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Little Green Mountain
A moderate hike offering one of
the best views over the 6700
acres that make up Panthertown
Difficulty (1-5):
Distance (round trip):
Elevation change:
Trail time:
0 miles
0 feet
4,080 feet
2 hours
Reitha, Dave, Lucy and Sue 2005
Big and Little Green mountains are named
after John Green, an early settler who
grabbed a mountain lion by the tail, swung
the animal over his head and beat it with a
stick. So the story goes. He was supposedly
killed by a panther, as they are called
locally, in the late 19th century.

Arriving at Meadow Ridge from the
clubhouse, turn right before the pavilion
and drive 1.1 miles on gravel to the left-
hand turnoff into the Panthertown parking
area. Park somewhere along the road,
which ends at a gate in front of a power-line

Take the trail leading to the right of the
parking area. Within five minutes, you will
cross a footbridge to arrive at an old
logging road. Turn left on the road, and
pass a signboard with information about the
forest. The road, which follows the route of
railroad tracks used by lumbermen in the
early part of the century, will be visible on
your left as it switchbacks down the steep
hillside. Instead of remaining on the road as
it makes these curves, pick up the footpath
before the first bend. You’ll notice it near a
rain-collection station with a solar panel.
Bear right immediately and soon enough
you will rejoin the logging road farther down
the mountain.

Turn right, and as soon as you cross a
rickety wood-plank bridge (a new one is
under construction) over Greenland Creek,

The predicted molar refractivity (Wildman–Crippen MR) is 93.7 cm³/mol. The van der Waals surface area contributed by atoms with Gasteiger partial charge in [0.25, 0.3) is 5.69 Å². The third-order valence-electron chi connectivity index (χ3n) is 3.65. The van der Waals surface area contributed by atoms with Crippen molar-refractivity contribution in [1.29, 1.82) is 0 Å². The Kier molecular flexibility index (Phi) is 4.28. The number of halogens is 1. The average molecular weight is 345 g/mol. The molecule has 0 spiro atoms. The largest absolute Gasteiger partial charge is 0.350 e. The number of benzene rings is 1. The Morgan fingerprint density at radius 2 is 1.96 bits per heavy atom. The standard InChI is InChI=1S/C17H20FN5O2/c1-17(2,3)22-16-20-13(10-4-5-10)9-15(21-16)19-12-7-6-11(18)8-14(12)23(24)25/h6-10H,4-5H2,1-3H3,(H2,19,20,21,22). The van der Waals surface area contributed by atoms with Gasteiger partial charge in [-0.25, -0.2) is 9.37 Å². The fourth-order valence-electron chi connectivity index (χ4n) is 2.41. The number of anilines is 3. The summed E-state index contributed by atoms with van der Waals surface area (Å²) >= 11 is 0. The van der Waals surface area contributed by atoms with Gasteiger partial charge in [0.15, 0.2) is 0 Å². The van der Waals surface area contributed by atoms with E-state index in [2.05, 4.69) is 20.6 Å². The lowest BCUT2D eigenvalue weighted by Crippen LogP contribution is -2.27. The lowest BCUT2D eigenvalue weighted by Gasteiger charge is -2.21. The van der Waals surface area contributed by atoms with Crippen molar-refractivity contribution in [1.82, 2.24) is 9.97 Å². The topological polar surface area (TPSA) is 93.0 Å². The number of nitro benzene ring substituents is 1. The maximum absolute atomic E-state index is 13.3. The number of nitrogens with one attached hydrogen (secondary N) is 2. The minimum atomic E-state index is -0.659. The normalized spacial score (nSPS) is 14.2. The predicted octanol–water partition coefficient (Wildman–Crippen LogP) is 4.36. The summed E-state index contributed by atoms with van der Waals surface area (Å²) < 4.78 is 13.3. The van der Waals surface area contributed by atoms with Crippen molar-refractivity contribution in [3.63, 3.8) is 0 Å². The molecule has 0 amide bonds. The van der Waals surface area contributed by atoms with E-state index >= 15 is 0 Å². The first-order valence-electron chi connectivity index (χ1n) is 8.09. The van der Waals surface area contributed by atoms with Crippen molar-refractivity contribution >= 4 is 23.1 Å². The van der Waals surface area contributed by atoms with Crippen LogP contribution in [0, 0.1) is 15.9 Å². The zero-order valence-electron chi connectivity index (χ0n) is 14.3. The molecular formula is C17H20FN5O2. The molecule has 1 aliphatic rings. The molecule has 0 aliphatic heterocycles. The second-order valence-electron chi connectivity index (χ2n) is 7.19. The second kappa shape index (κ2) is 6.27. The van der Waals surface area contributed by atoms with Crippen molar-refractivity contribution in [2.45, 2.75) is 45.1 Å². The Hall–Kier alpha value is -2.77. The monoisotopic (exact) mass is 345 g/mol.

turn left onto a trail leading through the
woods to Schoolhouse falls. When the falls
are within view, take note of the trail on your
right leading to the summit of Little Green

Stop at the falls for a snack or a swim. Then
retrace your steps to the steep trail up the
mountain, which will take about 30 minutes.
At the top the trail splits in several
directions, offering a number of different
options to sit and enjoy the view over
Panthertown. The valley before you is
defined by Blackrock Mountain on its right
wall, Big Green Mountain on the left, and, at
the far end, a bare granite face called Salt
Rock, near the trailhead closer to Cashiers
Valley. Little Green’s best sitting spots are
at the end of a path leading off to the right
through a pine forest.

You will return the way you came. Take the
same trail down the mountain to the falls
and turn left to return to the logging road.
Take care when it goes around a rightward
bend to find the footpath leading back up
the hill to the weather station. Just before
the road enters private property called
Canaan Land, catch the trail at right to
reach your car.
Karla and Alexander with Taylor in the foreground. 2006
In mid-to late July the top of Little Green offers excellent blueberry picking.
Look for blackberries close to the ground.
Copyright 2007 by Tony Austin